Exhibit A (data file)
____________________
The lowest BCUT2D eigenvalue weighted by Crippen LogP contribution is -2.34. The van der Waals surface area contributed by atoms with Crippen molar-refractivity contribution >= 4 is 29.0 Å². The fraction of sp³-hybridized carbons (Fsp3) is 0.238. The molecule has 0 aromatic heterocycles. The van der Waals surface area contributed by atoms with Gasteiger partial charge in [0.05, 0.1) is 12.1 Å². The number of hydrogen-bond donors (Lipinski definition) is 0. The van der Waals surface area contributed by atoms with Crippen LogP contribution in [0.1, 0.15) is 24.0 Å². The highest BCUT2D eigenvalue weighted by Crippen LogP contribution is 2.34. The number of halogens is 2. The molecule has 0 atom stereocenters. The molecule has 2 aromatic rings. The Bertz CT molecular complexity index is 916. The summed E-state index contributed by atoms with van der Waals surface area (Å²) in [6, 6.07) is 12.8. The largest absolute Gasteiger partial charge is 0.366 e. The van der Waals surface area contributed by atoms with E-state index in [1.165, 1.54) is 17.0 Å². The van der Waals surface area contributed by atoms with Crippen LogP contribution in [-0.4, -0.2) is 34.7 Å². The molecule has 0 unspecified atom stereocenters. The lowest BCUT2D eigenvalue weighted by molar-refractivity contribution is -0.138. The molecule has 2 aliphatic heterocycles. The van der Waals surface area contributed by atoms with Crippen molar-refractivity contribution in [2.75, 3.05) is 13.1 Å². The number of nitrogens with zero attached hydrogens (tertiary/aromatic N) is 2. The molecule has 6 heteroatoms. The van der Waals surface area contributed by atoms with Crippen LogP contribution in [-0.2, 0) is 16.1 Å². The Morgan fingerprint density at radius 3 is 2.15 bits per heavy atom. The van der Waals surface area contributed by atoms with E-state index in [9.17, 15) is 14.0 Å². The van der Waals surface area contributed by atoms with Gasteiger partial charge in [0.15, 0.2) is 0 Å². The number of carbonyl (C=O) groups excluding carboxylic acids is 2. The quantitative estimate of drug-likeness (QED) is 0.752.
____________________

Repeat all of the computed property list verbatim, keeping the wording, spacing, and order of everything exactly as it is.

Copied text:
The lowest BCUT2D eigenvalue weighted by Crippen LogP contribution is -2.34. The van der Waals surface area contributed by atoms with Crippen molar-refractivity contribution >= 4 is 29.0 Å². The fraction of sp³-hybridized carbons (Fsp3) is 0.238. The molecule has 0 aromatic heterocycles. The van der Waals surface area contributed by atoms with Gasteiger partial charge in [0.05, 0.1) is 12.1 Å². The number of hydrogen-bond donors (Lipinski definition) is 0. The van der Waals surface area contributed by atoms with Crippen LogP contribution in [0.1, 0.15) is 24.0 Å². The highest BCUT2D eigenvalue weighted by Crippen LogP contribution is 2.34. The number of halogens is 2. The molecule has 0 atom stereocenters. The molecule has 2 aromatic rings. The Bertz CT molecular complexity index is 916. The summed E-state index contributed by atoms with van der Waals surface area (Å²) in [6, 6.07) is 12.8. The largest absolute Gasteiger partial charge is 0.366 e. The van der Waals surface area contributed by atoms with E-state index in [1.165, 1.54) is 17.0 Å². The van der Waals surface area contributed by atoms with Crippen LogP contribution in [-0.4, -0.2) is 34.7 Å². The molecule has 0 unspecified atom stereocenters. The lowest BCUT2D eigenvalue weighted by molar-refractivity contribution is -0.138. The molecule has 2 aliphatic heterocycles. The van der Waals surface area contributed by atoms with Crippen molar-refractivity contribution in [2.75, 3.05) is 13.1 Å². The number of nitrogens with zero attached hydrogens (tertiary/aromatic N) is 2. The molecule has 6 heteroatoms. The van der Waals surface area contributed by atoms with Crippen LogP contribution in [-0.2, 0) is 16.1 Å². The Morgan fingerprint density at radius 3 is 2.15 bits per heavy atom. The van der Waals surface area contributed by atoms with E-state index in [9.17, 15) is 14.0 Å². The van der Waals surface area contributed by atoms with Gasteiger partial charge in [0.15, 0.2) is 0 Å². The number of carbonyl (C=O) groups excluding carboxylic acids is 2. The quantitative estimate of drug-likeness (QED) is 0.752.